History of The Day of Ashura
Hussain ibn Ali was the grandson of Muhammad (the last prophet of Islam), born in 620 AD to a family famed for their values of love, honour and peace. Hussain was a leader who was known widely for his compassion, wisdom and integrity. Not long after the death of Muhammad, the Muslim empire had slid into political turmoil and corruption as Yazid (from the Ummayad dynasty) usurped power and slowly began destroying the moral fabric of society.
Yazid wanted Hussain to pay him an oath of allegiance in order to gain credibility for his illegal rule. Hussain out of moral obligation towards his principles of social justice and honour refused to do so, despite it being a risk to his life.
Hussain chose to make a stand, and began a small but mighty uprising – he chose to leave the comfort of his own city and begin a journey eastwards towards modern day Iraq. Hussain travelled with his family and 72 companions to make it clear that he did not want violence, but was prepared to defend himself and sacrifice all he had for the greater good of his people.
Word reached Yazid of Hussain’s movement and out of fear it would gain momentum he dispatched an army of 30,000 to halt Hussain and his supporters in their tracks. They were blocked from moving further until Hussain pledged allegiance, but Hussain resisted. Yazid ordered his army to attack and kill Hussain and his supporters, on the 10th day of the first month of the Islamic calendar (Muharram) – which is known as The Day of Ashura (the 10th day).
Ashura and The Battle of Karbala
Hussain and his supporters had been stopped in the desert land of Karbala (in Iraq), where they had been denied access to water for 3 days. At dawn on the Day of Ashura, Hussain and his men made their prayers, knowing that what was ahead of them was certain defeat yet they all remained steadfast and loyal to their principles.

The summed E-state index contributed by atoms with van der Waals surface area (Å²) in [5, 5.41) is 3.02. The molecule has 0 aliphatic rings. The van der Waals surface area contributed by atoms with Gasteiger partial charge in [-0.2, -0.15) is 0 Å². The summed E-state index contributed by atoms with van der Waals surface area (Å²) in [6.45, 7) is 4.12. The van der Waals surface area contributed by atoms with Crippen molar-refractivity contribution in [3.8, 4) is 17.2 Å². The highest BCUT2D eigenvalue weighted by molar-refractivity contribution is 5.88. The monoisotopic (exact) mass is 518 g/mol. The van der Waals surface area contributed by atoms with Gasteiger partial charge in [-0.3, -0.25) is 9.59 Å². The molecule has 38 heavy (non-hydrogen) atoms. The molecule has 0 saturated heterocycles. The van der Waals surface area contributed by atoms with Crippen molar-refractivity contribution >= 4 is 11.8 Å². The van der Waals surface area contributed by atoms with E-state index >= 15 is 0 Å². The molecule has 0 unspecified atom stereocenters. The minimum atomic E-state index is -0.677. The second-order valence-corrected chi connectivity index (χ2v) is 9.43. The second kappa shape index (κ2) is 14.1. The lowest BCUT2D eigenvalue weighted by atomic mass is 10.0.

The battle of Karbala commenced at noon, small bands of men dispatched Hussain’s camp to go and fight valiantly against the army of Yazid. One after the other Hussain’s supporters fought and died until eventually Hussain had no one left to support his resistance.
Hussain was fatigued, thirsty and heavily wounded having fought bravely against the enemy, until eventually he fell. The enemy forces attacked him from all sides with swords, spears and arrows until a man by the name of Shimr ruthlessly beheaded Hussain on the burning plains of Karbala.
The legacy of Ashura
Whilst Hussain died in the battle, he was victorious through his legacy. His actions and the stand he made at Karbala triggered a series of small uprisings against the tyrannical regime of Yazid which led to his eventual demise. Yazid’s army took the women and children from Hussain’s camp as war prisoners and marched from Iraq to Syria where they were held captive.
Hussain’s sister Zainab and his son Zain Al-Abideen, defied Yazid in his own courtyard in famous sermons which unnerved even his closest allies. Thereon, the remaining members of Hussain’s family spread the word to the people about the massacre which took place and the crimes that were committed on The Day of Ashura.
The Day of Ashura – a day of mourning
The Day of Ashura is mourned and remembered by millions of people across the world as the day Hussain and his supporters were killed in The Battle of Karbala. Today, pilgrims from all across the world visit the shrine of Hussain ibn Ali in Karbala where he is buried, to pay their tribute to his courageous stand.
On the day of Ashura many Muslims partake in large peaceful gatherings where they recite poems in memory of Hussain and his sacrifice whilst lamenting and beating their chest as a cultural tradition to display their grievance. Many people use the day of Ashura as a day to perform acts of kindness and charity as a way for them keep alive the very same principles and values Hussain gave his life for.